This article examines the theory that predicts that when encounters exceed a visitor's norm for seeing others, crowding will increase. Data from 13 different studies, which included both high- and low-density study sites, 12 different activity types and a total sample size of 10,697, is used in this study. Recreation encounters were measured by asking respondents to indicate the number of people they remembered seeing and crowding was measured using a a 9-point Likert scale. Individual encounter norms were determined by asking respondents to specify the highest number of encounters they would tolerate for a given situation. The study found that crowding was significantly higher for individuals who indicated more encounters than their norm. However, respondents only felt "Slightly" to "Moderately" crowded, indicating a medium strength relationship. This relationship was found for three different predictor variables: backcountry versus frontcountry; type of activity (e.g. canoers, hikers, hungers, anglers); and whether there conflict or no conflict. These findings highlight the importance of measuring all three concepts - encounters, perceived crowding and norms - to develop an understanding of how the existing conditions compare to the standards for the experience to be offered.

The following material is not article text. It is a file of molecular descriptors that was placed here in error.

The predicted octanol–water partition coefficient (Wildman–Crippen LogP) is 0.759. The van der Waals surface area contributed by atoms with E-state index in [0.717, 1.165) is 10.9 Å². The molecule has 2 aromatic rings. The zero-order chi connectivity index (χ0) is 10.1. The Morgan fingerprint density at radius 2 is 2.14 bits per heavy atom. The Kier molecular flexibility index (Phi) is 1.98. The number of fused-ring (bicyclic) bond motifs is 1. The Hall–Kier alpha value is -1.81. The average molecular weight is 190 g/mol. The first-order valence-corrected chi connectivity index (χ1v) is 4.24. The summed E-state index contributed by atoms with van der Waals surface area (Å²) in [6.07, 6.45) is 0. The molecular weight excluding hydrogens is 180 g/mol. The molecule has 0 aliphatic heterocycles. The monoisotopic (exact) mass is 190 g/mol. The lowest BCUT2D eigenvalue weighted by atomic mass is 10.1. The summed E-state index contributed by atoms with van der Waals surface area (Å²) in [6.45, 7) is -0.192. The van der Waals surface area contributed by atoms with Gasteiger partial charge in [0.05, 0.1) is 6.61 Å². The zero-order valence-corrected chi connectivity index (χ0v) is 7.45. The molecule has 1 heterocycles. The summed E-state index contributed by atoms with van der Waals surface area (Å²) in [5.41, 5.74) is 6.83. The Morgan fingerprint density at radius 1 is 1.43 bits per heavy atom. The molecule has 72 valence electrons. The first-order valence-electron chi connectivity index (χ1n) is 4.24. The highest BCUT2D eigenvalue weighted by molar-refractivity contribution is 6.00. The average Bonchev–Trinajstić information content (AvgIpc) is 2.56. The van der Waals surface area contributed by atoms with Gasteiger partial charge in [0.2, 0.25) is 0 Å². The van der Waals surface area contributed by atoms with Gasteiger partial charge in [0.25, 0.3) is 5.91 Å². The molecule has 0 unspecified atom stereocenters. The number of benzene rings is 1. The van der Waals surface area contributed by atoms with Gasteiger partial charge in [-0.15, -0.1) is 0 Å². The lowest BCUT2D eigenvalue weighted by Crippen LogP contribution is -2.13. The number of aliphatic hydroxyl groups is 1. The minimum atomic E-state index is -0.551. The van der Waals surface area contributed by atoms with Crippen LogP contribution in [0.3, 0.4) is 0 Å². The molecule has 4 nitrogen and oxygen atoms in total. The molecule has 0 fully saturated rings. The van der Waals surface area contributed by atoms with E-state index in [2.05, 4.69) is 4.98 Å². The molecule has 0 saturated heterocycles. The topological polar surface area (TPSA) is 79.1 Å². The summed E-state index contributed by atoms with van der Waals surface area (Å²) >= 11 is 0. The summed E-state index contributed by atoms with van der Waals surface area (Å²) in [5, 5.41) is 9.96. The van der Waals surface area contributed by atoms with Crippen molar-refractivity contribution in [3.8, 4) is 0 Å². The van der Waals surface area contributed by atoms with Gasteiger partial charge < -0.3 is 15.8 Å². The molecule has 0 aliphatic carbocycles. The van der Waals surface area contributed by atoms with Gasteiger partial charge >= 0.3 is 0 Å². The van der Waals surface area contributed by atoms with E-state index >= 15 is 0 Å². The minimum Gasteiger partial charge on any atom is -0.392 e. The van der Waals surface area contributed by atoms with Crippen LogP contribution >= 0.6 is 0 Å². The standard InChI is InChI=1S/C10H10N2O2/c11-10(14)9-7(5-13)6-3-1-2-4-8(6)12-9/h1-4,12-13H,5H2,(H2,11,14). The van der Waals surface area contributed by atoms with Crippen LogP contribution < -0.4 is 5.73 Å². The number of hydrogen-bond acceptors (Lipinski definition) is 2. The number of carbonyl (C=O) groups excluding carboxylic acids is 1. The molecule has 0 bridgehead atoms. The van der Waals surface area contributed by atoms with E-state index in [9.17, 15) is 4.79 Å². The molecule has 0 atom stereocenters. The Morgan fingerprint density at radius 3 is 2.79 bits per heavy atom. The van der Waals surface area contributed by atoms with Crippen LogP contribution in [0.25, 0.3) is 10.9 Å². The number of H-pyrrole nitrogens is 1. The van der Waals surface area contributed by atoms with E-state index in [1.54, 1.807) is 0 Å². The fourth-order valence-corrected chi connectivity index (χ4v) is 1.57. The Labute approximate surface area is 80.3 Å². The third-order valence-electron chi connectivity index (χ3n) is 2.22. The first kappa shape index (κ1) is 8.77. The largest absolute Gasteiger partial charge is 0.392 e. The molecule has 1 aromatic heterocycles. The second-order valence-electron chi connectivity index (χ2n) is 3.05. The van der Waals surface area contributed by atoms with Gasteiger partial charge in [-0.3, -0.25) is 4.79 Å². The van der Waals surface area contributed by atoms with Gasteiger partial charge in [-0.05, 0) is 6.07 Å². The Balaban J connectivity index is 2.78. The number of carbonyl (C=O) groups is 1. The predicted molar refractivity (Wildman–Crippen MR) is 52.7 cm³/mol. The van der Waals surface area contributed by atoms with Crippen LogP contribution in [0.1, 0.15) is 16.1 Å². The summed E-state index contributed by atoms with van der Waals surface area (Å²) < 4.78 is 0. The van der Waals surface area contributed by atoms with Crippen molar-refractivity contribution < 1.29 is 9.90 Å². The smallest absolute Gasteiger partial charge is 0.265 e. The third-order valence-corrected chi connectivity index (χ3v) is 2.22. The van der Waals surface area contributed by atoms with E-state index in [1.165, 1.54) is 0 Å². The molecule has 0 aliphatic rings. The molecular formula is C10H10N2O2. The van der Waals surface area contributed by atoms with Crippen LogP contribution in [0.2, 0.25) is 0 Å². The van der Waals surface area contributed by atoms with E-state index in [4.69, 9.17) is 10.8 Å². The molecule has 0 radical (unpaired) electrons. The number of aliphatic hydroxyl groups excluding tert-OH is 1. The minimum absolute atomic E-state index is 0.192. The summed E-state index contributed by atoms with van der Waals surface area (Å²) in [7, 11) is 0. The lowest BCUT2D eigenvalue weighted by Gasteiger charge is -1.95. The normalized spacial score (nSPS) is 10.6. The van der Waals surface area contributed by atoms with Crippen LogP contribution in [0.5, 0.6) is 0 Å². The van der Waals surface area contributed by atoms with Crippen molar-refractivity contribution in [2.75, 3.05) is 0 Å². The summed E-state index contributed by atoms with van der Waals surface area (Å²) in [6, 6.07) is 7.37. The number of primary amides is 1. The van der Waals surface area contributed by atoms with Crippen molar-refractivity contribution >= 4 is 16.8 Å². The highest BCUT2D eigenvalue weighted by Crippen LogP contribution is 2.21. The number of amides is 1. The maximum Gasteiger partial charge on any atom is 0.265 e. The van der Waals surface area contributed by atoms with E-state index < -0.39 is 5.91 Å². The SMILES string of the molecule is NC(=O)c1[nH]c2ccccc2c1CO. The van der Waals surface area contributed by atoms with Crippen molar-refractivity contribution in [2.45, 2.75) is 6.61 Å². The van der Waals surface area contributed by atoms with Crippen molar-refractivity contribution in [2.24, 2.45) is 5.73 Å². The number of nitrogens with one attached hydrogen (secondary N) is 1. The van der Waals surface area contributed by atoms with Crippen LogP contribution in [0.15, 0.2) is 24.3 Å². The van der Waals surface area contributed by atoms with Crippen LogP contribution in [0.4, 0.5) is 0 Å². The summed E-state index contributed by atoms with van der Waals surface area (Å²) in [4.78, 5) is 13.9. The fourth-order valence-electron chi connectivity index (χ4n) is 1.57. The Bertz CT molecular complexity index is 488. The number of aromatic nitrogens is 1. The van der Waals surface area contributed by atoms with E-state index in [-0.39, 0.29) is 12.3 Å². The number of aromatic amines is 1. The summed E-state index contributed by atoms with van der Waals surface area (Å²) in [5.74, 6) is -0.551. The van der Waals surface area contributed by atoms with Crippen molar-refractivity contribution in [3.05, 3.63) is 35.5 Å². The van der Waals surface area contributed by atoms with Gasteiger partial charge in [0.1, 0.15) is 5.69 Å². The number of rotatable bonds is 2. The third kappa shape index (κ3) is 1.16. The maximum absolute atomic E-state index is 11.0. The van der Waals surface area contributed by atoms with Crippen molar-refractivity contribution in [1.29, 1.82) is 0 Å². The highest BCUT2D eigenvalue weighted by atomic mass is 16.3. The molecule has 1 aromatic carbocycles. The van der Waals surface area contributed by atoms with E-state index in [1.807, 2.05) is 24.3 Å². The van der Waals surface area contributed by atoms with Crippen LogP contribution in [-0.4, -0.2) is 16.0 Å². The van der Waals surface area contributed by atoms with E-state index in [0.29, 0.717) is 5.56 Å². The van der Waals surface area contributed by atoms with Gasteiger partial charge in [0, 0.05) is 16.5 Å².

Stewart, W. and D. Cole. 2001. "Number of encounters and experience quality in grand canyon backcountry: Consistently negative and weak relationships." Journal of Leisure Research 33(1): 106-120.